Publishers Weekly's daily newsletter reports today that Amazon, Barnes & Noble, and Borders have made some decisions about OJ's "If I Did It":

Amazon will carry it on its site "just as it would any other book."

B&N will also list the title online, but will not carry it in its stores, with a spokeperson explaining that "the store's buyers do not believe there will be enough interest in the book to stock it in stores." They'll special order it for any customer who requests it.

Borders will stock it "since there will be customers who have an interest in purchasing the book." But Borders "will not promote or market the book in anyway." They're carrying it because "we believe in our customer's right to make his or her own choices about reading and listening material, and to support that right we feel it is our job to make a full range of choices available, without regard for our own preferences."

Where do you'all come down on this?

Personally, I have absolutely no interest in hearing anything that OJ may have to say...about this, or any other thing under the sun. And, personally, I'd like to see this book fall flat on its face. you think booksellers have some "higher calling" that requires them to stock garbage because some members of the public might be interested? Or should they exercise their own moral judgment, and simply say no?

Or maybe you think it's a bona fide literary release, with no moral questions involved? (Yikes!)

I'm reminded somewhat of years back when some radio stations stopped playing Cat Stevens after it was learned (or at least believed) that the converted Islamist vocally supported the fatwa against Salman Rushdie. Some praised the stations for taking a "moral stand," while others condemned them saying that the public should choose for itself whether to listen to his music. But there at least the product--Cat Stevens' music--had some artistic merit!

Whadda ya think?

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I'd be lying if I said it wouldn't bother me if it makes the bestseller list, though. I hope it doesn't, and I think you're right - many who defended him will be left to wonder how an innocent person could write this.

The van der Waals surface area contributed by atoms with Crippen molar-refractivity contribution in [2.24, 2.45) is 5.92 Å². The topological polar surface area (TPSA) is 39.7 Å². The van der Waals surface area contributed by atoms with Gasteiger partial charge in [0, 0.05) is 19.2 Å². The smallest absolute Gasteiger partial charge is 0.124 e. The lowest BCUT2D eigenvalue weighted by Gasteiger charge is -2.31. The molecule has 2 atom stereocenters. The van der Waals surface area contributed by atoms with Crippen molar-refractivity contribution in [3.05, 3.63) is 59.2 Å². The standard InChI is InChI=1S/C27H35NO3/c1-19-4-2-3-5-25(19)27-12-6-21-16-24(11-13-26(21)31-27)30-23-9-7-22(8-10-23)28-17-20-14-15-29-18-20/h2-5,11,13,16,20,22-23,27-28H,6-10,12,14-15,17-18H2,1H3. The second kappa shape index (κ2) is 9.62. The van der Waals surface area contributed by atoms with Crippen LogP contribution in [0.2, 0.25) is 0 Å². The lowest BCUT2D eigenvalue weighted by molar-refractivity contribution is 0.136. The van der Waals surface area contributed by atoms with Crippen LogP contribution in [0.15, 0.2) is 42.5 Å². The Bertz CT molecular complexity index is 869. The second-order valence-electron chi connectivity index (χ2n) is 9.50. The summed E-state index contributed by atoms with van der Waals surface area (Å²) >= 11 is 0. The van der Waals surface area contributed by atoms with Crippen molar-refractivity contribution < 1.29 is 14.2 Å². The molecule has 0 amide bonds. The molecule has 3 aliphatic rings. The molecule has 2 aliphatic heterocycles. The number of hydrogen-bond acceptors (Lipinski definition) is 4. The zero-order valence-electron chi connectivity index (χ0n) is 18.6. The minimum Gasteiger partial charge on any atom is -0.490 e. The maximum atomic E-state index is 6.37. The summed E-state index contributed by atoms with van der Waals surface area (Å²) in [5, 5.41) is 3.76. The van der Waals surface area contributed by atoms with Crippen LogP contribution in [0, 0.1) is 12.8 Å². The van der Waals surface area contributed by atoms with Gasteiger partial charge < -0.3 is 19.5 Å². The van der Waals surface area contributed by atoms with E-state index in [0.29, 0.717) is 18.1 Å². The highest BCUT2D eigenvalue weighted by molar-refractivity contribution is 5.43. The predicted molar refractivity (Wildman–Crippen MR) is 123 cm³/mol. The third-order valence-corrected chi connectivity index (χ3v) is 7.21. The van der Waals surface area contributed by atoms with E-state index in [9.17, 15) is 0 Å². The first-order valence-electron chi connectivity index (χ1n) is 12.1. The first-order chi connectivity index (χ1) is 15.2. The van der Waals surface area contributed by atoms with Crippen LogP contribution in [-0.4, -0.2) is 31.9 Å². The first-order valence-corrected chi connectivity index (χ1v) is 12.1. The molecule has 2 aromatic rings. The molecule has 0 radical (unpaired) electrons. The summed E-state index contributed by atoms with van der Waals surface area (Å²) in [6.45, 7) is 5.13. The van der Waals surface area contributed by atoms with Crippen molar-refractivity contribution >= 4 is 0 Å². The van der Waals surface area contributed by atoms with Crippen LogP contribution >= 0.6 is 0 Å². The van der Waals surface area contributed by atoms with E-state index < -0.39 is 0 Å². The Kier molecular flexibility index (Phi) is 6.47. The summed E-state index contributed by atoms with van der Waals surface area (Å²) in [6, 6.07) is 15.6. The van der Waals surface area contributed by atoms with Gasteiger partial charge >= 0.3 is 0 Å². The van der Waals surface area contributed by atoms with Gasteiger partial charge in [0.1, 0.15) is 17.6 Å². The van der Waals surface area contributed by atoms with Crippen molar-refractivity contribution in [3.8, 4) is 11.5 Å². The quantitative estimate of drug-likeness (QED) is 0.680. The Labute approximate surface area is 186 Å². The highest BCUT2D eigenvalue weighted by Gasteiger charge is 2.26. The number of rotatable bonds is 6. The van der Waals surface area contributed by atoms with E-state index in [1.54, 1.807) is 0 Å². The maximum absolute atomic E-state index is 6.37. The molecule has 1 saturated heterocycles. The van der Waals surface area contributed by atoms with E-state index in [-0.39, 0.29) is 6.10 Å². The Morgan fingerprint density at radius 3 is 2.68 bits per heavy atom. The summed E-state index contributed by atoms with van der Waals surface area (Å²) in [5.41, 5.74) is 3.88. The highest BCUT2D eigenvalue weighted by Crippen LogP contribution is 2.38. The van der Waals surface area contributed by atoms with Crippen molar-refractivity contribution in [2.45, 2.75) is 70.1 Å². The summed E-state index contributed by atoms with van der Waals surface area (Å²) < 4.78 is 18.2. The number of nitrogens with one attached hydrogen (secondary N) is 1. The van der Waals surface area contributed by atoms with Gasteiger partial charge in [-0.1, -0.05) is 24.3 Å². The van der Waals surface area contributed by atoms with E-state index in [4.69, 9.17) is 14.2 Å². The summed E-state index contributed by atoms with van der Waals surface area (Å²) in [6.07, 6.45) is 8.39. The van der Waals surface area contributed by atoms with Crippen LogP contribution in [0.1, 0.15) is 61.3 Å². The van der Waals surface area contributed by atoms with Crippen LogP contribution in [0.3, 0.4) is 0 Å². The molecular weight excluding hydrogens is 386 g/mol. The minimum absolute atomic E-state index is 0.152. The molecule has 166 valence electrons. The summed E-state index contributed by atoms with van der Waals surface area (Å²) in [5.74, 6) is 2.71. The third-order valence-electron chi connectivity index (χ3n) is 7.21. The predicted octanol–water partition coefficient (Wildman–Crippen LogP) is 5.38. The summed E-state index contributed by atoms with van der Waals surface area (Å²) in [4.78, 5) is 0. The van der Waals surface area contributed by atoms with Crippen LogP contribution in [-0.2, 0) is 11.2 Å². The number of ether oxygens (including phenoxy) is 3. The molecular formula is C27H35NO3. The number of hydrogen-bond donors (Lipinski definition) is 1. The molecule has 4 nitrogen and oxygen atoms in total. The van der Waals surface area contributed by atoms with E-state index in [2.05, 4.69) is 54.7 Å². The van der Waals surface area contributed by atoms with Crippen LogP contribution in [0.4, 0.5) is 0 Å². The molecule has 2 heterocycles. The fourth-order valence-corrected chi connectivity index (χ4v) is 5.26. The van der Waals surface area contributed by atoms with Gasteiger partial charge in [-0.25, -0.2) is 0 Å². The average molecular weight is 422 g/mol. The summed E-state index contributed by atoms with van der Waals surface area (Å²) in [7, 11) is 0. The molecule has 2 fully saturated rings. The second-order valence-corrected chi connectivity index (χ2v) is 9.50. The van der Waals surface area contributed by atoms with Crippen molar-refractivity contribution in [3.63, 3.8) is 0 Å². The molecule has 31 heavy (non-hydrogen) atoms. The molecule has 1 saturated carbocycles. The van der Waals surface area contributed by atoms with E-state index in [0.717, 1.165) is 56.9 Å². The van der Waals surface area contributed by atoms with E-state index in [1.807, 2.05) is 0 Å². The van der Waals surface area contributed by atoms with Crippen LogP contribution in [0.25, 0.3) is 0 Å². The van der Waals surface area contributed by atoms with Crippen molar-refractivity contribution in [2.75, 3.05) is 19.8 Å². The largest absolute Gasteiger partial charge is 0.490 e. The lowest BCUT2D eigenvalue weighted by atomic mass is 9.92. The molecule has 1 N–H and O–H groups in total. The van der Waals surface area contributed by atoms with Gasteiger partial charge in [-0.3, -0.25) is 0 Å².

I would like to think, like you, that this book will change people's minds, but I seriously doubt it. Here's how the dismissal of all that evidence was explained to me: "If your skin was black, and you'd seen and experienced what we have, you, too, would not believe one word spoken by a white man in a blue uniform."
That got me. So how does the jury system continue to work when some of its jury members feel so horrifically alienated? how can they possibly be impartial? i have an answer in my head and it's depressing me.

I second the motion for apathy. I was almost reluctant to start this thread, because just talking about him--even in a negative way--just seems to lend him some measure of legitimacy. But I decided that the discussion (in my mind) is really about the responsibilities of publishers and booksellers, and not about "You Know Who."

The best result would be if everyone just ignored the SOB.
He's not the one who sold the book to its new publishers. The Goldman family did, hoping to get some of the money they were awarded but haven't gotten through the sales of the book. In that respect, I find what they did nearly as reprehensible as his actions in writing the thing to begin with.
I hadn't heard that the book was being published after all. I thought Random House's decision not to and firing the editor who thought she had a hot idea was publishing's finest hour in the 21st century. Ken, I kind of agree with the instinct you didn't go with, that it might be better not to give him airplay by discussing it. Also, we would be wrong to assume that everybody finds him reprehensible or that no one believes he was somehow framed. When the events happened, I was working in the public sector with many African American colleagues and clients, and many of those I knew DID see it as a case of racial bias rather than a rich celebrity getting away with murder.
Makes me shudder that kind of inverse prejudice, especially if the people are educated.


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